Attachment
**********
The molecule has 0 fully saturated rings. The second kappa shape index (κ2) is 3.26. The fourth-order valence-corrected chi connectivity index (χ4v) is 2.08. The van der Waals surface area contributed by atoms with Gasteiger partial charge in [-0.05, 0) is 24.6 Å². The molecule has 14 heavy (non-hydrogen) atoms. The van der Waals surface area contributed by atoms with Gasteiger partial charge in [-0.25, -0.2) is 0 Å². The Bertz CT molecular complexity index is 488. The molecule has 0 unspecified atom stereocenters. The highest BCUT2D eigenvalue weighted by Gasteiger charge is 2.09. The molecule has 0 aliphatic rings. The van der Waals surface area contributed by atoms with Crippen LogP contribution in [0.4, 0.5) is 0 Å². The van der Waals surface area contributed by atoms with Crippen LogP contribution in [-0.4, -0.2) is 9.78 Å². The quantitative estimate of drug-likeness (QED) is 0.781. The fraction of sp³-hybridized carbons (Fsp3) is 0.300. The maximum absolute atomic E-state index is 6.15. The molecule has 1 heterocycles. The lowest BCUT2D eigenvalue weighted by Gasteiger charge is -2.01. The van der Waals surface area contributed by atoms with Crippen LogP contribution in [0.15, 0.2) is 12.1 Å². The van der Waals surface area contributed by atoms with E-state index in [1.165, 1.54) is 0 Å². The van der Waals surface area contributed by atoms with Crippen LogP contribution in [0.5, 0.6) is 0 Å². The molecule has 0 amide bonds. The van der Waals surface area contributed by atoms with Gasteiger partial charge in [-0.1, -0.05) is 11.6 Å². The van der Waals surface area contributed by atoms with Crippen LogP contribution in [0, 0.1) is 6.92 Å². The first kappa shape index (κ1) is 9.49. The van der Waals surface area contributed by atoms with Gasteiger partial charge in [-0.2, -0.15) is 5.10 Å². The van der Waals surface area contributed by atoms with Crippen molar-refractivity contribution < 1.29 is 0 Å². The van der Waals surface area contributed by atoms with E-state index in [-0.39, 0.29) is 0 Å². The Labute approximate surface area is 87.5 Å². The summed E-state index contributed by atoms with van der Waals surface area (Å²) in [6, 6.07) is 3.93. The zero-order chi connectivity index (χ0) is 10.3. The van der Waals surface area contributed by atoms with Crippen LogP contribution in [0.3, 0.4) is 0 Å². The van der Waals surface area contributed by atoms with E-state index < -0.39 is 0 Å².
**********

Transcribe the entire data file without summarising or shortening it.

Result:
The molecule has 0 fully saturated rings. The second kappa shape index (κ2) is 3.26. The fourth-order valence-corrected chi connectivity index (χ4v) is 2.08. The van der Waals surface area contributed by atoms with Gasteiger partial charge in [-0.05, 0) is 24.6 Å². The molecule has 14 heavy (non-hydrogen) atoms. The van der Waals surface area contributed by atoms with Gasteiger partial charge in [-0.25, -0.2) is 0 Å². The Bertz CT molecular complexity index is 488. The molecule has 0 unspecified atom stereocenters. The highest BCUT2D eigenvalue weighted by Gasteiger charge is 2.09. The molecule has 0 aliphatic rings. The van der Waals surface area contributed by atoms with Crippen LogP contribution in [0.4, 0.5) is 0 Å². The van der Waals surface area contributed by atoms with Crippen LogP contribution in [-0.4, -0.2) is 9.78 Å². The quantitative estimate of drug-likeness (QED) is 0.781. The fraction of sp³-hybridized carbons (Fsp3) is 0.300. The maximum absolute atomic E-state index is 6.15. The molecule has 1 heterocycles. The lowest BCUT2D eigenvalue weighted by Gasteiger charge is -2.01. The van der Waals surface area contributed by atoms with Crippen LogP contribution in [0.15, 0.2) is 12.1 Å². The van der Waals surface area contributed by atoms with E-state index in [1.165, 1.54) is 0 Å². The van der Waals surface area contributed by atoms with Crippen LogP contribution in [0.5, 0.6) is 0 Å². The molecule has 0 amide bonds. The van der Waals surface area contributed by atoms with Gasteiger partial charge in [-0.1, -0.05) is 11.6 Å². The van der Waals surface area contributed by atoms with Crippen LogP contribution in [0, 0.1) is 6.92 Å². The first kappa shape index (κ1) is 9.49. The van der Waals surface area contributed by atoms with Gasteiger partial charge in [-0.2, -0.15) is 5.10 Å². The van der Waals surface area contributed by atoms with Crippen molar-refractivity contribution < 1.29 is 0 Å². The van der Waals surface area contributed by atoms with E-state index in [-0.39, 0.29) is 0 Å². The Labute approximate surface area is 87.5 Å². The summed E-state index contributed by atoms with van der Waals surface area (Å²) in [6, 6.07) is 3.93. The zero-order chi connectivity index (χ0) is 10.3. The van der Waals surface area contributed by atoms with Crippen LogP contribution in [0.3, 0.4) is 0 Å². The van der Waals surface area contributed by atoms with E-state index < -0.39 is 0 Å².